I’ve always admired exhaustive number crunching about things that I’m too lazy to pursue myself, so you should take a couple of minutes to read Dean Legge’s piece on Georgia’s history with penalties. When you boil it down, there are two things to take from his article:
- Georgia’s penalty rate, particularly in nationally televised games, has accelerated in the wake of the 2007 Florida game.
- Georgia’s penalty rate has absolutely no impact on wins and losses.
Given the second data point, that means I really shouldn’t care. And with regard to the rate itself, I don’t. However (and you knew there was a “however” coming, didn’t you?), there’s a larger point of concern that can’t be brushed off merely by referencing Georgia’s record. I think Legge’s on to something in his conclusion.
Do the officials have something against Georgia? That’s a question that can no longer be dismissed off hand considering the celebration penalty the Bulldogs suffered the other day – That call cost Georgia the game. But, that is an unanswerable question. Are the officials out to get Georgia? That seems a little too strong. Are the officials more likely to throw a flag on Georgia than they have been in the past? Yes. The numbers don’t lie. Since the 2007 Florida game officials, particularly in nationally televised contests, have only failed to flag Georgia for a personal foul once. Georgia didn’t have a personal foul called against them in the two games before the 2007 Florida game or in three of the four before it. Georgia fans like to remember the celebration during the win over Florida in 2007 – they are not the only ones. The officials seem to remember it, too – nearly every Saturday.
To be absolutely clear, I don’t think the fix is in, or anything like that. But I do think there’s a heightened sensitivity for officials about Georgia games. And I do think it’s detrimental, although not in the wins and losses department.
First of all, while there’s no doubt that the personal foul on Green chafes especially because it came against my team at a crucial moment, it’s not like I (as is the case with many others) haven’t bitched about the inconsistent way in which the excessive celebration penalty has been applied in college football before last Saturday. It’s a widespread problem, plain and simple.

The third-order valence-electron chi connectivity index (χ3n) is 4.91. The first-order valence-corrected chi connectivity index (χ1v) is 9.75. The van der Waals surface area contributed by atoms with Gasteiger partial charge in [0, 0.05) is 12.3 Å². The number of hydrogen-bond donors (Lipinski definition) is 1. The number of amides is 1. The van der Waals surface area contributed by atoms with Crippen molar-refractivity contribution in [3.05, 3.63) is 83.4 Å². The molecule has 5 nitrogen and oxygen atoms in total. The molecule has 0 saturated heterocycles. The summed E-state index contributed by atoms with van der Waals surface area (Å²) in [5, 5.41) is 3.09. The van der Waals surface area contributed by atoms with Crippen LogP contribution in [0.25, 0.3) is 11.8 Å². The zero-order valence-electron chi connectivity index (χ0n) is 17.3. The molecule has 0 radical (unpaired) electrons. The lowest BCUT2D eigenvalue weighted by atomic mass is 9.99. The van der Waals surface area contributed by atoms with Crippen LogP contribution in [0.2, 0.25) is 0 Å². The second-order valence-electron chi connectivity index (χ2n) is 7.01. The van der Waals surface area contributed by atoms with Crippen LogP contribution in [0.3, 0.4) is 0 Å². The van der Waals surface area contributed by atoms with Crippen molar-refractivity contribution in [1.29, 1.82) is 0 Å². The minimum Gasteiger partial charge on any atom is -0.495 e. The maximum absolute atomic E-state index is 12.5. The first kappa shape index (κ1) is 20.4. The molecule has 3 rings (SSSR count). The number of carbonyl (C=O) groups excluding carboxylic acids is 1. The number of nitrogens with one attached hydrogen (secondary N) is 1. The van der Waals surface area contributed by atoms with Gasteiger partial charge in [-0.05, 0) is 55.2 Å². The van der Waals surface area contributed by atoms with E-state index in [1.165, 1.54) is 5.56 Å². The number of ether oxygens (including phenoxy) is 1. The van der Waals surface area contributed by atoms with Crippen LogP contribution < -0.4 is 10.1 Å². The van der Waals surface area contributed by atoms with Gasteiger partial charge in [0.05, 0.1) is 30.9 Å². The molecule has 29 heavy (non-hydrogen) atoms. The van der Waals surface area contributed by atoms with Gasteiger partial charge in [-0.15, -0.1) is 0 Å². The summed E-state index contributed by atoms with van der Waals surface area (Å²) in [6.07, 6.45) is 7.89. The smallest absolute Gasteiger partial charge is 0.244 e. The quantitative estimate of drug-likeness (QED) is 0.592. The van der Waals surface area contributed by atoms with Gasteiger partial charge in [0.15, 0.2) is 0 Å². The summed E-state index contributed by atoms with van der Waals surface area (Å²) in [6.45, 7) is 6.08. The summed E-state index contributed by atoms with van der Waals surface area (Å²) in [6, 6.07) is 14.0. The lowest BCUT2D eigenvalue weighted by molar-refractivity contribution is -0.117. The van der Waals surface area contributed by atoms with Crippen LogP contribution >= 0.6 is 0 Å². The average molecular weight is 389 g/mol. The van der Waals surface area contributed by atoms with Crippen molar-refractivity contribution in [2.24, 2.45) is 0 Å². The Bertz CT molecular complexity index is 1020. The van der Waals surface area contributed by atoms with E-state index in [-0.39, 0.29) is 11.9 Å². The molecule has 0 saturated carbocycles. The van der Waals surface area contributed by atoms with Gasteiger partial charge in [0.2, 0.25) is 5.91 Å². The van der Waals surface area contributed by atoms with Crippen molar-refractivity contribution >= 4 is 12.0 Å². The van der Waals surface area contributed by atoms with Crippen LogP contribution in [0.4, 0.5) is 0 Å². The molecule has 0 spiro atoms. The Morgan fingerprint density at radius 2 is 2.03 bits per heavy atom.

It’s obvious that the officials on the field have little guidance about how to make that call – on the one hand, you’ve got Rogers Redding’s bs about how “We tell our guys not to go looking for this stuff”, and on the other you’ve got these same officials being shoveled into “combines” where they’re made aware of the NCAA’s desire to emphasize sportsmanship issues. Redding, as much as he’d like to, can’t have it both ways on this. It’s made a bad situation worse. And when you combine that with a sensitivity about calling Georgia games, well, it’s almost surprising that it’s taken so long for something like the Green situation to surface.
But even scarier to consider is Alem’s hit on Caleb King. Again, I am in no way suggesting that the officials deliberately chose not to call a penalty in that situation in order to punish Georgia, but I can’t help but wonder if it in some way is a consequence, albeit an unintended one, of focusing too much attention on the kids in red. In other words, if you’re more concerned with making sure that one team doesn’t cause problems than you are about anything else, it’s only natural that, sooner or later, that anything else is going to slip by.
It’s a tough enough game for officials to supervise as it is. College athletes over the past few decades have only gotten bigger, stronger and faster. I realize that can be hard to keep up with in every occasion, so why make the task even more difficult?
I obviously have no proof that anything like this is going on, but if Redding has a shred of professional integrity, he ought to realize that even the perception that Legge’s stats create is damaging. If nothing else, there’s a need for another “combine” where he sits his officials down and addresses this.